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NSO touching non-service config on service re-deploy - please explain why

It would be appreciated if someone explained the NSO behavior described below to me.


I am deploying a service instance which enables interface SVI on Cisco Neuxs, which causes the device to enable 'Vlan 1' SVI - this one is, however, not explicitly configured in the service templates. So when we configure a service, we'll get a config on the device:



NX_LEAF111# show run int Vlan 1

interface Vlan1
  no ip redirects
  no ipv6 redirects

but NSO does not yet know anything about it (as the change has not been made by NSO, but by the device itself):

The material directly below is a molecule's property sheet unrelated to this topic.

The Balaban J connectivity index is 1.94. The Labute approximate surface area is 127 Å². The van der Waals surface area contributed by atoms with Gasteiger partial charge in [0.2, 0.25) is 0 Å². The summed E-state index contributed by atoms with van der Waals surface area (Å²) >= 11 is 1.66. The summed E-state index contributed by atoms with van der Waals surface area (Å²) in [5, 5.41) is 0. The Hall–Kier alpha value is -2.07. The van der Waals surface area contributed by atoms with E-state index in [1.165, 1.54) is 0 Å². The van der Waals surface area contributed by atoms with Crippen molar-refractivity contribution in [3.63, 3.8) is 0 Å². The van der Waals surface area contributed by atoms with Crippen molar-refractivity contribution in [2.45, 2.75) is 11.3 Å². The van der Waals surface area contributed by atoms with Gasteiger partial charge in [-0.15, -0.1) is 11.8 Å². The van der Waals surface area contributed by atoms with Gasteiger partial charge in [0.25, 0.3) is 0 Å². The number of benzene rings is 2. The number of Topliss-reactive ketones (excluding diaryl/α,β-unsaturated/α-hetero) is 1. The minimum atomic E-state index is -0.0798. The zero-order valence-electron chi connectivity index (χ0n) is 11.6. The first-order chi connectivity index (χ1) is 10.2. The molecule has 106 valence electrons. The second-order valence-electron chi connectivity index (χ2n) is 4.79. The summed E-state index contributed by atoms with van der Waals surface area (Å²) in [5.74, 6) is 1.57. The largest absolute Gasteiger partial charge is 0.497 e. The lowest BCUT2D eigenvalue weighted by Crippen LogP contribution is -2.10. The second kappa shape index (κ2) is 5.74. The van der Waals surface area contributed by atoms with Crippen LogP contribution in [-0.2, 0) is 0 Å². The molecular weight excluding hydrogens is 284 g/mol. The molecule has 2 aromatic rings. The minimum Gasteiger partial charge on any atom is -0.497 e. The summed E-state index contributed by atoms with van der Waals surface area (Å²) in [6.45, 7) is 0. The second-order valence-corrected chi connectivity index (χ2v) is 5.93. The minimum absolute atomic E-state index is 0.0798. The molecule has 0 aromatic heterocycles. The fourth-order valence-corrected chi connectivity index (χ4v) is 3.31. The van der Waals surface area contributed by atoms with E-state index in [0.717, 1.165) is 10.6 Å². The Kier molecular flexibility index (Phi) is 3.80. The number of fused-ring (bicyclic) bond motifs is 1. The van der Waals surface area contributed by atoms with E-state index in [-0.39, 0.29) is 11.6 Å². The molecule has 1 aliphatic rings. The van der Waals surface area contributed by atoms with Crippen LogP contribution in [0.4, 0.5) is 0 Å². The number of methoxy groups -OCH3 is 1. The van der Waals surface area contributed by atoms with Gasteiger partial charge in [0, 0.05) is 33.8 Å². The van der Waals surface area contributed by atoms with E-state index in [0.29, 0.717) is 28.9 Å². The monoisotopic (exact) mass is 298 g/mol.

rslaski@ncs# show running-config devices device NX_LEAF111 config nx:interface Vlan 1
syntax error: unknown argument

We need a sync-from, to get the config visible in NSO, and of course it is not a part of a service (note, no backpointers there):

rslaski@ncs# devices device NX_LEAF111 sync-from 
result true
rslaski@ncs# show running-config devices device NX_LEAF111 config nx:interface Vlan 1 | display service-meta-data 
devices device NX_LEAF111
  nx:interface Vlan1
   no ip redirects
   no ipv6 redirects

However, now the unexpected: when re-deploying the service, the NSO tries to remove that config, as it was a part of the service:

rslaski@ncs# TMPL EVPN EVPN_L3 RSL_L3_20200515a re-deploy dry-run                          
cli {
    local-node {
        data  devices {
                   device NX_LEAF111 {
                       config {
                           nx:interface {
              -                Vlan 1 {
              -                    shutdown;
              -                    ip {
              -                        redirects false;